Thinking about purchasing an Saint Bernard? Then read our breed profile including a brief description, information on height, weight, color, coat, temperament, grooming, activity and history. Purchasing a new puppy is a commitment that may last ten or more years so please educate yourself on the Saint Bernard breed, including all stages of their life from puppy hood to older dog.
Ask yourself will I be a good owner? Do I have the time it takes to train a new puppy? Do I have the resources to give my new dog a rewarding life. Do I have a local veterinarian that I can take my new dog to? Do I have a groomer or can I do the grooming myself on a regular basis. Fundamental requirements for a being a good Saint Bernard owner;
Before making a purchase talk to the breeder, ask them many questions about their dogs and the breed in general. A good breeder will teach you about the Saint Bernard and they will have many questions for you about your home and life style and if this breed is suited for you and your family.
Questions you may want to ask an Saint Bernard Breeder:
It is recommended that you sign a contract with the breeder so that there will be no misunderstandings on the arrangements made. Then bring home your new Saint Bernard and enjoy as "there is no greater love then a dog's devotion."
Saint Bernard Profile
The St. Bernard is powerful, strong, and muscular with a somewhat sad looking expression. They are a faithful, gentle, kindly breed who love children. It requires no training for their work since generations of service seemed to have stamped the rescuing instinct upon their character. Because of their size it does not make a breed for an apartment dweller as they need plenty of space and large food rations. Their size is a eye-catching, weighing up to 220 lbs! The Guiness Book of Records recorded a Saint Bernard to have weighed in at 305 pounds. Although they are heavy and large, they are not the tallest dogs in the world. They are manageable, but should be trained as a puppy not to pull their leash. Training and socialization is a must with this breed, as they are large and powerful dogs. A well-trained Saint Bernard is a mellow, affectionate, lazy dog who will protect your home. Until the bones are fully formed in puppies of Saint Bernards it is best to keep their activity to a minimum. These dogs are rather tranquil and benevolent. When they are protective, however, they can be rather threatening-looking and if provoked can be an intense adversary. Regularly, though, the Saint Bernard is a big, friendly, peaceful ball of fluff.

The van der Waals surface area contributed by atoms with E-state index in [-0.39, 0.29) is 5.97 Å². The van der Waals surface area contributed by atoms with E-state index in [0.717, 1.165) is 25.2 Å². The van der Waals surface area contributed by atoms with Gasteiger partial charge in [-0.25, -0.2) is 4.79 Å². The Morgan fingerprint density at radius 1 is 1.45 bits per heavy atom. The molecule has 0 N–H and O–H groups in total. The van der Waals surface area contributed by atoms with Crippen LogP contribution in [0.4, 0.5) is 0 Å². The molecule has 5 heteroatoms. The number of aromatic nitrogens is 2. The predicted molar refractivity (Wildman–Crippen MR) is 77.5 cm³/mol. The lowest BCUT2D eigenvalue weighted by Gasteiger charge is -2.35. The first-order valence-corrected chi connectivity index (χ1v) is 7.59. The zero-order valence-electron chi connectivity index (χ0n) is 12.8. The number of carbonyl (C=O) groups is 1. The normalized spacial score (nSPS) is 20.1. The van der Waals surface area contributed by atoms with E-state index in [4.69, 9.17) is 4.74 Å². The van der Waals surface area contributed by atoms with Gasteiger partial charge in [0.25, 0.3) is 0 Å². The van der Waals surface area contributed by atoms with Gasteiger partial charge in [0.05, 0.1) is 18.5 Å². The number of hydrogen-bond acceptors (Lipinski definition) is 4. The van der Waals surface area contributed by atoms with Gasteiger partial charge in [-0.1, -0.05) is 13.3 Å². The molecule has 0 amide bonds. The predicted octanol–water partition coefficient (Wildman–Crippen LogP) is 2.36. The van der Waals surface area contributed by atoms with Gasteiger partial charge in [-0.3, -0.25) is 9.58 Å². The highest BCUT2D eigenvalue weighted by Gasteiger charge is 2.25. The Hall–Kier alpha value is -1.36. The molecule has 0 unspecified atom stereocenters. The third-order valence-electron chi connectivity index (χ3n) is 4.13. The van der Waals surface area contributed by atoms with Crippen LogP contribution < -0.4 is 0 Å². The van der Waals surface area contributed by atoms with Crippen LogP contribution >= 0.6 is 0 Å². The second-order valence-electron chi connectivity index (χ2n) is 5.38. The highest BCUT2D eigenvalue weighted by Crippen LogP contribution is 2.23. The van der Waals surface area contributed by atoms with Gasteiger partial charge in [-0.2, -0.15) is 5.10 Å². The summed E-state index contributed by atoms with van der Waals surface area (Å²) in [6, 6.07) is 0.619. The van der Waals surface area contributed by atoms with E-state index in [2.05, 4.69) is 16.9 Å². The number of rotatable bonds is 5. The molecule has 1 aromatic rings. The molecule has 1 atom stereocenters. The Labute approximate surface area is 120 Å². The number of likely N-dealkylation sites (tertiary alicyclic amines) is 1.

Other Names: St. Bernhardshund, Alpine Mastiff
Type: Guardian Dog
Height: 24 - 30
inches. Females are typically a few inches shorter than males.
mahogany-brindle, red-brindle or white with patches on the body in any of these
colors or with black. They often have a white blaze on the face, and white on
the muzzle, collar, chest, forelegs, feet and end of the tail. They often have
black shading on the face and ears.
Bernards are tranquil and benevolent. They are friendly to almost everyone,
getting along well with children and other pets. They are, however, unstable
if left alone for a long time, as they can get separation anxiety. They should
be with someone most of the time, and given an outlet if left alone. They can
become destructive otherwise. Saint Bernards are intelligent, trainable, playful.
They can be rather affectionate, loving to give slobbery kisses to their owners.
They are fun loving but are poor guards. They are great watchdogs, however,
and they will alert their owners to anything unusual.
Watch-dog: Very High. They
are quite alert dogs.
Saint Bernard Care and Exercise:
Comb or brush the Saint Bernard frequently, bathe only
when necessary with a mild soap. Considerable shedding happens twice a year.
Pay special attention to keeping the eyes clean. Remember, the Saint Bernard
drools excessively. Daily short, regular walks are better than long sessions.
Activity: Indoors - Low.
Outdoors - Medium.
Saint Bernard Health Issues: Hip dysplasia, albinism, bone problems, heart defects, and a short life span. Epilepsy, skin allergies, laryngeal paralysis, temperament problems and osteosarcoma, a bone cancer which has been shown to be hereditary in this breed, are also health concerns. Finally, bloat is a threat to this breed due to their deep chests. Bloat is a health concern to most dogs, being the second largest killer of dogs. It is also known as gastric torsion or twisted stomach.
Life Span: 8 years is average.
Unfortunately, this breed is not very long lived.
Country of Origin:
First Registered by the AKC:
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Monday, May 19, 2014